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More Dyke Confusion: Wat’s Dyke at Erddig

October 27, 2016

Archaeodeath

Wat’s Dyke

dsc09321 The view west from outside Erddig Hall over the valley of the Black Brook

Running for 38 miles, seemingly continuously from the Dee estuary at Basingwerk to Maesbury Marsh south of Oswestry, Wat’s Dyke is the second longest earthwork known from early medieval Britain, only over-shadowed in scale by its neighbour: Offa’s Dyke.

As Cyril Fox put it:

‘Wat’s Dyke, throughout its course from the Dee to the Middle Severn Valley, marks the boundary between the lowland of the English Midlands, and the hill country of northern Wales’ (Fox 1934, 211)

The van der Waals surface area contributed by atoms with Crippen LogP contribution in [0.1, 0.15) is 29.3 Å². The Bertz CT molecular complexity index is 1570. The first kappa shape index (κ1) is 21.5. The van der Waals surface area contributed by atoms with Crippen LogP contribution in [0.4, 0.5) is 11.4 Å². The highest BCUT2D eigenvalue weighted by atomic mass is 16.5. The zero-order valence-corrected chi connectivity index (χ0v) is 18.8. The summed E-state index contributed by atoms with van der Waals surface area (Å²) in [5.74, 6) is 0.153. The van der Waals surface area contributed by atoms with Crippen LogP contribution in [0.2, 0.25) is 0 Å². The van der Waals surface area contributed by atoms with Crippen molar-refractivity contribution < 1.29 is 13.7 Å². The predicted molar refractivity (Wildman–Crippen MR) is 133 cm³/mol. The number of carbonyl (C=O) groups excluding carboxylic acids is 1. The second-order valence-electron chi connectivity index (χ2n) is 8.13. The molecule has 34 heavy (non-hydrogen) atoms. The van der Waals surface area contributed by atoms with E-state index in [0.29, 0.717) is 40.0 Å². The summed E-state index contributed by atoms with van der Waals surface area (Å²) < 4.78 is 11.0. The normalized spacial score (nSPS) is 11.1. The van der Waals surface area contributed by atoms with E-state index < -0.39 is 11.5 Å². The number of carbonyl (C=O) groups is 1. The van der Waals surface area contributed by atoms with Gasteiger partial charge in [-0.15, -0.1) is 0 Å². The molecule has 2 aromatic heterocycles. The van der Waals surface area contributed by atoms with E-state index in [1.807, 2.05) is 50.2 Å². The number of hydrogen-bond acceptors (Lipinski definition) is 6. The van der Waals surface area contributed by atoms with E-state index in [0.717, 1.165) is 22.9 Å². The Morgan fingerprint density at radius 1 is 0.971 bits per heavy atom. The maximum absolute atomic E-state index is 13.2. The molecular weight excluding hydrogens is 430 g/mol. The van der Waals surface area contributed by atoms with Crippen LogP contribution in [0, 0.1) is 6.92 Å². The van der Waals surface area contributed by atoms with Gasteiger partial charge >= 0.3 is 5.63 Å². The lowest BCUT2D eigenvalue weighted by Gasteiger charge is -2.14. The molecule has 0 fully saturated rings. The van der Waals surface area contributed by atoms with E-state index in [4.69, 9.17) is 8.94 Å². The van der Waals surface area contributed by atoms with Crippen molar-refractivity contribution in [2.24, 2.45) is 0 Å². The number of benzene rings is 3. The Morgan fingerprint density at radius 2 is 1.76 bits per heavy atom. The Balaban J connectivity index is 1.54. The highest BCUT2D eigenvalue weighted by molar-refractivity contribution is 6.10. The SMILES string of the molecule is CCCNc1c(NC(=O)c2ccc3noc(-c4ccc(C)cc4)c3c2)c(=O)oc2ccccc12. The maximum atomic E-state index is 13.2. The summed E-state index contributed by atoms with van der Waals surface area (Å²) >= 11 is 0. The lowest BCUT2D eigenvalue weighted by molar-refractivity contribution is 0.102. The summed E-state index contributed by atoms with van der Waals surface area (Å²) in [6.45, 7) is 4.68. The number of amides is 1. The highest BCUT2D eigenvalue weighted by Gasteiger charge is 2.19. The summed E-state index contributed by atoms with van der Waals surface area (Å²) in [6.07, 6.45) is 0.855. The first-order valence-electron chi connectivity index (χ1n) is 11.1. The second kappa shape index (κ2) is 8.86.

and its course:

‘is designed to include as much country as lowlanders could conveniently occupy or control’ (ibid.).

dsc09309 Wat’s Dyke in Erddig Woods, looking north

This west-facing earthwork, was thought by Fox, and subsequent by many other scholars, as a less grandiose and shorter predecessor to Offa’s Dyke (Fox 1955; Ray and Bapty 2016). Building on Fox’s first important…

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